Can you correct the error in the sentence below? Scroll to the bottom of today’s post for the answer.
Because I’m watching my weight, I don’t often order desert.
I spend a lot of time (ok – I’ll admit it – too much time!) on Quora. I’m glad to share my knowledge with people who are working on their English skills. But there’s one thing I wish everybody would stop asking about: grammar.
There are so many things that can go wrong with a sentence that have nothing to do with grammar: punctuation, word choice, and capital letters, for starters. (They fall into the usage category.)
And what about sounding natural? Writing powerfully? And – a big one – how about adopting some of the writing practices that professionals use?
So today I’m offering a few pointers about writing habits you need to break if you want to be a professional writer.
1. Don’t use quotation marks to apologize for a word or expression. In his book The Sense of Style, Stephen Pinker says that “Classic style is confident about its own voice.” Amen.
If a word doesn’t sound right to you, take a moment to find the exact word you want. And if you’re using a word in an unusual way, just do it! No apologies.
Jenny had a tantrum this morning because she couldn’t find her “binky.” AMATEURISH
Jenny had a tantrum this morning because she couldn’t find her binky. BETTER
2. Don’t underline unless you’re writing by hand or using a typewriter – or formatting a manuscript for a publisher who expressly asks for underlining.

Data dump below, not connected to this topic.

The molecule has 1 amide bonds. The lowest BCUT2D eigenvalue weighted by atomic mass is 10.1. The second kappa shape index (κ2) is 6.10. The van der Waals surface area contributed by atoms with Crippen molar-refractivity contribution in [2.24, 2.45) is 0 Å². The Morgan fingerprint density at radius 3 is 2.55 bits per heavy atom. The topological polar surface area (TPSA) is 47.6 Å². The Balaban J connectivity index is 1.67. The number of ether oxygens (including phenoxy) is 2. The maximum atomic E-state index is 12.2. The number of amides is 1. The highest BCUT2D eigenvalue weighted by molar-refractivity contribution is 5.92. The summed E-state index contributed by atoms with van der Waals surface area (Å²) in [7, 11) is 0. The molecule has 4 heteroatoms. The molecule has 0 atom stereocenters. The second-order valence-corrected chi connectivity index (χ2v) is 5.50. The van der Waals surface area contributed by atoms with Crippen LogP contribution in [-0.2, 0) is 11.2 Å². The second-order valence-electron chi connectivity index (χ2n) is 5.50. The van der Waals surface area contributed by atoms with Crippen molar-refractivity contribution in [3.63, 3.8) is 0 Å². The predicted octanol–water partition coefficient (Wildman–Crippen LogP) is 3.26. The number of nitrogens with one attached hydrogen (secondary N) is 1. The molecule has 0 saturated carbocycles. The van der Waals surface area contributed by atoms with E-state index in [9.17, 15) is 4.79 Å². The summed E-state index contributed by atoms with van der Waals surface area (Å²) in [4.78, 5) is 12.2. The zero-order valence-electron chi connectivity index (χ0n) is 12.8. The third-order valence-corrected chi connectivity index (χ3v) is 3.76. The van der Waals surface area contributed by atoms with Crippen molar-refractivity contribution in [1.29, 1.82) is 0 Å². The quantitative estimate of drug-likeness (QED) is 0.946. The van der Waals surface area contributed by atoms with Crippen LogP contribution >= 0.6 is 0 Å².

If you want to emphasize a word, you can use color, a different typeface, a larger size, or a formatting option like bold or italics.
3. Never put a comma after but or and.
4. Never use the words importantly or firstly. Important and first are better choices.
5. Never write last but not least. Build to a climax: “Best of all….” “Most important….”
6. Never join sentences with a comma and however, therefore, nevertheless, moreover, or a similar word. Use a period or a semicolon.
Instant Quiz ANSWER
I struggle with double letters! The correct word today is dessert. Here’s the trick I use: I think about drinking coffee with my dessert, and I always use two sugars – and that means a double s. Clumsy – but it works!
Because I’m watching my weight, I don’t often order dessert. CORRECT
What Your English Teacher Didn’t Tell You is available in paperback and Kindle formats from Amazon.com and other online booksellers.
“A useful resource for both students and professionals” – Jena L. Hawk, Ph.D., Mississippi Gulf Coast Community College
“Personable and readable…Jean knows her subject forwards and backwards.” – Adair Lara, author of Hold Me Close, Let Me Go